We are surrounded by electroplated items, including jewelry, bathroom faucets, car parts, kitchen gas burners, and wheel rims. Electroplating is also at work in ways we can’t see. The electronics industry depends heavily on electroplating. Electroplated components fuel the devices we depend on. They improve corrosion resistance, lengthen a product’s life span, enhance electrical conductivity, and increase the ability of the substrate to be soldered.
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But for as much as our modern lives depend on electroplating, few of us know the history of the process. In England, John Wright and Henry and George Elkington got the first patent for gold and silver electroplating in 1840. The underpinnings of the process were engineered several decades earlier by a chemist from Italy named Luigi Brugnatelli. He was a good buddy of Alessandro Volta, for whom the volt is named. Volta was an Italian physicist whose work led to the first electric battery and the advent of continuous current. Brugnatelli worked with voltaic electricity, experimenting with metal plating solutions. He was ultimately able to plate silver components with a gold solution. We might have heard more about Brugnatelli if he hadn’t run afoul of the French Academy of Sciences. The prominent Academy blackballed Brugnatelli and made sure that none of his research made it to publication. As a result, his brilliant findings fell into obscurity.
With Brugnatelli’s research sidelined, people limped along with less effective coating methods. One of the processes, known as fire gilding, used a mercury mixture and gold leaf to coat metal objects, but it proved to be very dangerous to execute.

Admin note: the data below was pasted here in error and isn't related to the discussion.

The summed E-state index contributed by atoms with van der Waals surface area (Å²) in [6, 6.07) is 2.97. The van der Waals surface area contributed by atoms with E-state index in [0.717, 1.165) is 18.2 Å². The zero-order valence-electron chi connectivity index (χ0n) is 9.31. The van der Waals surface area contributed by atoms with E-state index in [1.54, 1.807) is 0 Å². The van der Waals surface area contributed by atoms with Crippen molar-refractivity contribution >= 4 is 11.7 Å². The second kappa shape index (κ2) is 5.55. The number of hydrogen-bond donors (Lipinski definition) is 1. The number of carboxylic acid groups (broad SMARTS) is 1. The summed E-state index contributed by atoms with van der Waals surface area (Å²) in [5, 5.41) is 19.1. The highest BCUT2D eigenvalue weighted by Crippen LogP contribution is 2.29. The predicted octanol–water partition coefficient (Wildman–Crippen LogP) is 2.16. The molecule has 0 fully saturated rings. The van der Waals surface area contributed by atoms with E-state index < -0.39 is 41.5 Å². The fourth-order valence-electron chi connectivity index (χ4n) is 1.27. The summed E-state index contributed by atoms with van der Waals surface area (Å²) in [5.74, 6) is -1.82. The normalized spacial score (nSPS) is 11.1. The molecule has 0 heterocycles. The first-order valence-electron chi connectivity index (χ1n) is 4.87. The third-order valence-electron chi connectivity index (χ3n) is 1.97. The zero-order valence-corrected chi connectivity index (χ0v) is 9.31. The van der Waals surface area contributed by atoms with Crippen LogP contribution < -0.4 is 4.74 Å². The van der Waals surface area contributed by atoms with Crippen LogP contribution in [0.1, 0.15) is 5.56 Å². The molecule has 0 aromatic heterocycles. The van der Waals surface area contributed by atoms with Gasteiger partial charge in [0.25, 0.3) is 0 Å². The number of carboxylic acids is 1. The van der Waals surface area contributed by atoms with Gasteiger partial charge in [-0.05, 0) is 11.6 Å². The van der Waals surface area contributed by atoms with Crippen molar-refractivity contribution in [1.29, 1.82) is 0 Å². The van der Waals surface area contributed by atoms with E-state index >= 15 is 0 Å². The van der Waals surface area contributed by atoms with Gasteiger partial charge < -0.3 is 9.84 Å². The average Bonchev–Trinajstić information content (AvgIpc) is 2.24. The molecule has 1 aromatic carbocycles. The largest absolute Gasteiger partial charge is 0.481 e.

By the late 1830s, scientists in Great Britain conducted research that got them to where Brugnatelli had left off. As a result, they were able to coat printing press plates in copper. In Russia, another scientist was independently discovering a similar process. Wright and the Elkington cousins improved upon these findings and were able to roll out their silver and gold electroplating for a patent.
The process caught on in high society, and it became a trend to electroplate silverware, serving pieces, and home décor items. Russians used the process to gold plate cathedral domes and religious statues.
Understanding of chemistry expanded, and the electroplating process extended to a variety of metals including zinc, brass, tin, and nickel. The forward march of industry made electroplating a key player in manufacturing processes, but it was the electronics industry that truly elevated electroplating beginning in the 1970s.
As we have come to understand more about electrochemistry, we have learned to refine the electroplating process. We can now exact great control over the thickness of the plating, the performance of different finishes, and the function of various types of electroplating. We can also draw on exotic elements such as platinum and ruthenium, which enable new capabilities for electronics. Environmental contamination has been a significant issue with the increase of electroplating, but wastewater recycling is helping to reduce the effect of harmful chemicals.
New technologies continue to increase the functionality and relevance of electroplating for electronics, medicine, telecommunication, and art. The future is bright with limitless applications for the evolving process.
You might have the desire to keep the things you possess such as watch, manacle, chain and the like because it plays significant value in your life. It may be a gift from your parents, siblings or partners and you can’t afford to see it unfixed. There is a way how to repair and keep such precious gift—that is through the use of electroplating.